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Boarding Order May Help Determine Passengers’ Risk of Catching a Bug

A study focused on protecting airline passengers in the event of an outbreak like the 2014 Ebola scare, found that how airlines choose to board flyers makes a difference in exposure risk.

It turns out that surgical masks aren’t all that effective at protecting travelers from exposure to airborne pathogens and products like Airborne or Emergen-C can only do so much, but a new study finds that the manner in which airlines board passenger planes could very well affect how many flyers are exposed to infectious disease. Unfortunately, very few carriers currently employ the boarding schedule determined by computer simulations to keep the maximum number of passengers from getting sick.

A scientific report released in conjunction with Florida State University, Arizona State and Embry-Riddle University finds that some surprising factors help determine how infectious diseases are potentially spread between air travelers. The “Multi-scale Model for Pedestrian and Infection Dynamics During Air Travel” paper published in the May American Physical Society Journal revealed that the right type of aircraft and the boarding process itself can dramatically reduce a passenger’s risk of catching both the common cold as well as more serious infectious diseases.

According to the study, smaller planes, which board quickly, showed much less risk of exposure for passengers. Experiments, likewise, determined that a scenario in which a hypothetical flight is assigned only two boarding groups could significantly reduce the number of passengers exposed to a communicable airborne disease. Researchers say that as long as the passengers in the two boarding groups are assigned seats that are randomly spread throughout the cabin, the boarding process is faster and passengers spend less time in very close proximity to each other, thereby reducing the chances of spreading germs.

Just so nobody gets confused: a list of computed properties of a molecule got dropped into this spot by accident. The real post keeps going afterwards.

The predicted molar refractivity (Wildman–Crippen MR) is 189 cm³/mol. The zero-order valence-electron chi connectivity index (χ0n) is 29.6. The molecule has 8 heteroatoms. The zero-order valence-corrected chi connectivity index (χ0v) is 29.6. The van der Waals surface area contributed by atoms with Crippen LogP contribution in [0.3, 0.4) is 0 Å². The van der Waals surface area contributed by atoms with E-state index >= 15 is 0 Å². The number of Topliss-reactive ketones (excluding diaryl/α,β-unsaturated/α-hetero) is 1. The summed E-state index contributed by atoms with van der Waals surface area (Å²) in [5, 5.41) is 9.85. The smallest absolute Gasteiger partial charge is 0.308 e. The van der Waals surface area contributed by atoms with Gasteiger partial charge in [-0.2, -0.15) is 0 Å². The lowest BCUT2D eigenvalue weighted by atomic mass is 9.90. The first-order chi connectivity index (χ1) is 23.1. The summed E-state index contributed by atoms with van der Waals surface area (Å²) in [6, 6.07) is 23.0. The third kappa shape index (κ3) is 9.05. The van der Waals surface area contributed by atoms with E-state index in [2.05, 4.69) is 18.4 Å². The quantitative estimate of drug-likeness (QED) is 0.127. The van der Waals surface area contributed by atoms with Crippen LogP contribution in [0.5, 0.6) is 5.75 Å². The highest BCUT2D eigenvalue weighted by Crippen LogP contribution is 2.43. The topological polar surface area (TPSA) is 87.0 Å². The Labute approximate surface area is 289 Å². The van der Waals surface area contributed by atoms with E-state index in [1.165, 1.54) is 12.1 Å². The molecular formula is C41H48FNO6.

The research found that the suggested two-group random boarding call could reduce the risk of infection by as much as 30 percent over the industry standard policy of multiple boarding groups with planes generally loaded from back-to-front. While the study was undertaken to potentially help mitigate a hypothetical Ebola outbreak, The Economist reports that the results could help to keep passengers healthy and safe from less panic-inducing maladies, such as the flu or the common cold.

“We find that boarding policy by an airline is more critical for infection propagation compared to deplaning policy,” the academic study concluded. “Enplaning in two sections resulted in fewer infections than the currently followed strategy with multiple zones. In addition, we found that small commercial airplanes are better than larger ones at reducing the number of new infections in a flight.”

One of the study’s authors, Anuj Mubayi, told the Arizona State University publication ASU Now that his research could very well help keep the traveling public safe in the event of another global outbreak.

“Surprisingly, changing policies – even those as simple as boarding patterns – can have a significant impact on the global spread of an infectious disease,” Mubayi said. “Using smaller airplanes during an outbreak, instead of completely banning flights to a specific destination, can drastically reduce the probability of introduction of infection.”

[Photo: Shutterstock]

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